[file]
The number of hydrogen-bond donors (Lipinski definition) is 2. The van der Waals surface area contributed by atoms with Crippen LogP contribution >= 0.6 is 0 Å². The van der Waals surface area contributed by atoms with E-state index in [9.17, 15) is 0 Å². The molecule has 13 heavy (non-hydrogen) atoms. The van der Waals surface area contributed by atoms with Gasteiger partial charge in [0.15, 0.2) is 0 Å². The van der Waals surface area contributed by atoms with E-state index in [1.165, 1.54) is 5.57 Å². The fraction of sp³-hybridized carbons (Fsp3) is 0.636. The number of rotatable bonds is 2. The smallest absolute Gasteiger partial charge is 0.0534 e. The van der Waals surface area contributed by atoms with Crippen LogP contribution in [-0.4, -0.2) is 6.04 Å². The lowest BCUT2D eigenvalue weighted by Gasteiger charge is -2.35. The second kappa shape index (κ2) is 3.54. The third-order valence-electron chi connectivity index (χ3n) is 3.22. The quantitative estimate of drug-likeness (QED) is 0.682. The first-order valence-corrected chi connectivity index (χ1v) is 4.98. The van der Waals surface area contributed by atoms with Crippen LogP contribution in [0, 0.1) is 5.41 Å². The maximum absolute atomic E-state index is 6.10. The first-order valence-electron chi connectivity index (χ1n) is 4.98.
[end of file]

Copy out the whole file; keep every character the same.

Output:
The number of hydrogen-bond donors (Lipinski definition) is 2. The van der Waals surface area contributed by atoms with Crippen LogP contribution >= 0.6 is 0 Å². The van der Waals surface area contributed by atoms with E-state index in [9.17, 15) is 0 Å². The molecule has 13 heavy (non-hydrogen) atoms. The van der Waals surface area contributed by atoms with Gasteiger partial charge in [0.15, 0.2) is 0 Å². The van der Waals surface area contributed by atoms with E-state index in [1.165, 1.54) is 5.57 Å². The fraction of sp³-hybridized carbons (Fsp3) is 0.636. The number of rotatable bonds is 2. The smallest absolute Gasteiger partial charge is 0.0534 e. The van der Waals surface area contributed by atoms with Crippen LogP contribution in [-0.4, -0.2) is 6.04 Å². The lowest BCUT2D eigenvalue weighted by Gasteiger charge is -2.35. The second kappa shape index (κ2) is 3.54. The third-order valence-electron chi connectivity index (χ3n) is 3.22. The quantitative estimate of drug-likeness (QED) is 0.682. The first-order valence-corrected chi connectivity index (χ1v) is 4.98. The van der Waals surface area contributed by atoms with Crippen LogP contribution in [0, 0.1) is 5.41 Å². The maximum absolute atomic E-state index is 6.10. The first-order valence-electron chi connectivity index (χ1n) is 4.98.